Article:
Diversity in Switzerland

A few cultural differences on a cantonal level

Diversity in Switzerland

Due to a strong federal system, there are many cultural differences on a cantonal level. As an expat, you should be aware of those as they can impact your daily life.


Generally speaking, there can be some cultural differences between the French and the German speaking parts of Switzerland. Referring to this, you will hear the humorous term Röstigraben (the gap of the rösti or hashed potatoes) being used. Another commonly used term is “on the other side of the Sarine,” which is the river following roughly the separation between these two linguistic parts of the country.

These cultural differences in Switzerland have also created some clichés that are part of the Röstigraben. The French speakers are regarded by the German speakers as lazy people who don't work hard and who only like to party. In contrast, the German speakers are regarded as less open-minded, less easy going and less friendly.

Needless to say that these are exaggerations, and your idea of the Röstigraben will depend a lot on the personality of the people you meet.

Salary differences

A lot of people move to Switzerland for the generally higher salaries. But you should know that there are many differences between the salary that you can earn: it depends on your canton of employment.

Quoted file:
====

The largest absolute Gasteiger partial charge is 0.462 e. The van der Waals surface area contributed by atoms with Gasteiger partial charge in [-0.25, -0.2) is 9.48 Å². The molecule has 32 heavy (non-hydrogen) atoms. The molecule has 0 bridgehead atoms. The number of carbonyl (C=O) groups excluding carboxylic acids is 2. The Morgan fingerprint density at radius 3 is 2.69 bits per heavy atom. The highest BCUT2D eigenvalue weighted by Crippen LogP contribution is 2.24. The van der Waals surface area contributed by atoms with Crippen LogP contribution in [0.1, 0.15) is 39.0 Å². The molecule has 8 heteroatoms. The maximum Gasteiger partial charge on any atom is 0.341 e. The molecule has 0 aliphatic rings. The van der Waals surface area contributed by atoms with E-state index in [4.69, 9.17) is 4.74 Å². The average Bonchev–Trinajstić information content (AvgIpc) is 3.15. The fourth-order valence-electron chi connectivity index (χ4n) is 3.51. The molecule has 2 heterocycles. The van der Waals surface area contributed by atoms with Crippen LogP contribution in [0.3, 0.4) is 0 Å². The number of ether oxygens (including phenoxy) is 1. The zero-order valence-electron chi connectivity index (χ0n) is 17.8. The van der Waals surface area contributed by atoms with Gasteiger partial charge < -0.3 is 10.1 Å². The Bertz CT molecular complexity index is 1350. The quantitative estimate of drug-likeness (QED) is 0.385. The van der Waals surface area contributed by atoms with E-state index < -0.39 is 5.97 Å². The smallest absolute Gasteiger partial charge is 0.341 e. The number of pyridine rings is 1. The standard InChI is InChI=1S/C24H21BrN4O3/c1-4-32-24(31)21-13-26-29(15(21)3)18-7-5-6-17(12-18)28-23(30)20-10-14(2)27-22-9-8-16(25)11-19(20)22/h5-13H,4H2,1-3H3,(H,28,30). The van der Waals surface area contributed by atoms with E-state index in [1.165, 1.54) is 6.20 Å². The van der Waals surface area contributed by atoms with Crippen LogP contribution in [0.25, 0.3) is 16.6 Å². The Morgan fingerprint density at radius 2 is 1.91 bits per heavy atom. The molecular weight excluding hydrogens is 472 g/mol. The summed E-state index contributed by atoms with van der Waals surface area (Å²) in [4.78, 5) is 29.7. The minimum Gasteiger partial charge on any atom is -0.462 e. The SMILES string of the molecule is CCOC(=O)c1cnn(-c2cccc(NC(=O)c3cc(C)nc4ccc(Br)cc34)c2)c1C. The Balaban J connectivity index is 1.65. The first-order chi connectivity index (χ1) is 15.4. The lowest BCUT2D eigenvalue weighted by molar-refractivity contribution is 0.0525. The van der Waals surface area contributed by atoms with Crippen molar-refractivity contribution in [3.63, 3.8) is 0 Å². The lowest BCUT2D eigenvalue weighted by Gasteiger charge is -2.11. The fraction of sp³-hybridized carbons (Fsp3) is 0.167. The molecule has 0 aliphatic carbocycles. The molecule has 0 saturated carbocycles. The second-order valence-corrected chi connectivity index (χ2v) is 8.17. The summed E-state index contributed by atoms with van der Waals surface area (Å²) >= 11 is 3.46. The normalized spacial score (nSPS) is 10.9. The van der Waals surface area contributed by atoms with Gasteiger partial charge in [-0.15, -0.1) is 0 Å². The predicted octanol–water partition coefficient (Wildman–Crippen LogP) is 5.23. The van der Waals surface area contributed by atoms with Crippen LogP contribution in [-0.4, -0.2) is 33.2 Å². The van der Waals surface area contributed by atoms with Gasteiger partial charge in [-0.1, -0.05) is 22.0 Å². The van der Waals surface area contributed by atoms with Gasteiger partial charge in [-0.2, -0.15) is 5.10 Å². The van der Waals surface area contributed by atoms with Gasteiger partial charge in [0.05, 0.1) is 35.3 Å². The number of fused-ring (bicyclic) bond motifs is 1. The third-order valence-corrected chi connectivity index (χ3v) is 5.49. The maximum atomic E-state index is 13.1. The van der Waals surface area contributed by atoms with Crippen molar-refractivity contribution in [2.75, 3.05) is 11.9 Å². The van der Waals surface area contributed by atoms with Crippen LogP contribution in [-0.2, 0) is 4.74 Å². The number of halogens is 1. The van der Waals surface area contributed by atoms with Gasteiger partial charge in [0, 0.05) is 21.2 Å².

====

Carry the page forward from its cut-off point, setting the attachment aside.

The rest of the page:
In 2019, the average salary in Zürich (men and women, all sectors averaged) is 10,450 CHF/month, slightly more than in the Geneva lake region (10,200 CHF).

Then comes the cantons of Basel Stadt, Basel Landschaft and Aargau with an average salary of 10,100 CHF. The canton where employees earn the least is Ticino with an average monthly salary of 9,000 CHF. The top percentile of people are, of course, awarded the highest salaries - increasing average salary figures. Average salary figures in CH, therefore, cannot be seen as an accurate representation of the working or lower class salaries.

If you want to know more about the salary differences for your profession, check the Federal Office of Statistics  website.

Public holidays

The only national holiday for all the Swiss citizens is the 1st of August. The rest of public holidays vary from one canton to another, and you will have to see with your employer whether you have to work or not.

On a federal level, employees are not required to receive pay for any holiday other than the 1st of August. Cultural differences dictate whether a certain date is a holiday in one canton, but not on another - especially on a religious level, where Protestant and Catholic majorities vary.

An example of a cantonal difference in holiday is New Year's Day, which is a public holiday in nearly all of Switzerland, except for the canton of Obwalden. The same is true for Good Friday, where it is a public holiday in all regions except for Ticino and Valais/Wallis.

While the Ascension and Christmas are not national holidays, they have been made public holidays by all cantons.

Moreover, it is worth mentioning that the Geneva-based international organizations have their own calendar of days off that do not always coincide with the ones of the canton of Geneva.

Further reading

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